Here's a look at monthly house payments (including mortgage and property tax) compared to incomes and rents:
Loads of exposition can be found in the full writeup at voiceofsandiego.org.
I'm not sure if people are hopping over to the Voice article so I'm going to include here a bit discussing the pros and cons of using monthly payments as a valuation indicator.
On the con side:
It is pretty clear that for most of the history displayed on the charts, the payment-to-income and payment-to-rent ratios hewed pretty closely to mortgage rates themselves. Typically, the monthly payment ratios would move up when rates were moving up and down when rates were moving down. It wasn't until the recent housing bubble, when the payment ratios shot up while rates dropped and then languished at generational lows, that this relationship broke down.
But the recent bubble is an abberation in which home prices rose not due to low rates but to an extended period of incredibly reckless mortgage lending. Looking back beyond this risky-lending-induced bubble, there just isn't much historical data to suggest that homes should necessarily be more expensive when mortgage rates are low and less expensive when rates are high.
The point can be further illustrated by comparing the recent bubble peak to the early 1980s, when double-digit mortgage rates prevailed. If monthly payments are a good valuation metric, then these charts suggest that the overvaluation of the recent bubble was not nearly as large as that seen in the early 1980s. This is ridiculous, of course. The recently burst bubble absolutely blew away prior booms in terms of magnitude, as a quick glance at the bubble aftermath depicted in this long-term foreclosure graph easily demonstrates.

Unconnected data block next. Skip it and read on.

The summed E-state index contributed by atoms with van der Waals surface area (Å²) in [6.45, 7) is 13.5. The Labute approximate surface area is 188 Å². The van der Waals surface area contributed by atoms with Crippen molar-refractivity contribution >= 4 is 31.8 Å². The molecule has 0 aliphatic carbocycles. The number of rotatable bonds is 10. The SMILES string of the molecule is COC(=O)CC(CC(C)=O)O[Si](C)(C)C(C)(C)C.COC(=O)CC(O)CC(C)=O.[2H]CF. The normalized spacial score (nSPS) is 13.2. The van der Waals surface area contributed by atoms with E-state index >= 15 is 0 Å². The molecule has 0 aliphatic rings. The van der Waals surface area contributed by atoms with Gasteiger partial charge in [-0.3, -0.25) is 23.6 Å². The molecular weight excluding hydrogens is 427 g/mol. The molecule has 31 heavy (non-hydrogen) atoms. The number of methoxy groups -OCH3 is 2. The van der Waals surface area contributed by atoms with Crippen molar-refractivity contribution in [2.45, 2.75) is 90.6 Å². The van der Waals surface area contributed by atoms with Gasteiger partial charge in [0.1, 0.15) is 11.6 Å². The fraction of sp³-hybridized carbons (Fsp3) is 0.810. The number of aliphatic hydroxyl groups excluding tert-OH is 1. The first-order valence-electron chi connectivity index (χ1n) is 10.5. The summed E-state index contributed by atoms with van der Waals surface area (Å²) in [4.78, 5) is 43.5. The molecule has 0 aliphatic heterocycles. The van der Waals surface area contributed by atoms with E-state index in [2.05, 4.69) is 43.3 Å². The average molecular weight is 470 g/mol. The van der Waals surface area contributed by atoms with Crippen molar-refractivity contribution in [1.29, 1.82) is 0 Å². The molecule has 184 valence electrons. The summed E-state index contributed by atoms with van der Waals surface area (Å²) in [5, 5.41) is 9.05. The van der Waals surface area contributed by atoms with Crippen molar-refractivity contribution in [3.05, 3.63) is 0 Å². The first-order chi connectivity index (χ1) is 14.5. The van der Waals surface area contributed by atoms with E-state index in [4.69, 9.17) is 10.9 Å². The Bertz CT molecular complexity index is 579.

On the pro side (this is reminiscent of a point made by pigg ltokuda earlier in the year):
While payments aren't a good valuation metric by themselves, however, they do have an influence. Monthly payments are a crucial element of the rent-or-buy calculation and will thus affect the level of demand coming from renters or investors jumping into the market. This phenomenon can perhaps be seen in the fairly consistent payment-to-rent "floor" in the second chart above.
All in all, given everything that's going on foreclosure/economy-wise and the sketchiness of using monthly payments as a valuation measure, I don't see these graphs as providing much indication either that the bottom is at hand or that homes are a particularly good "value" here.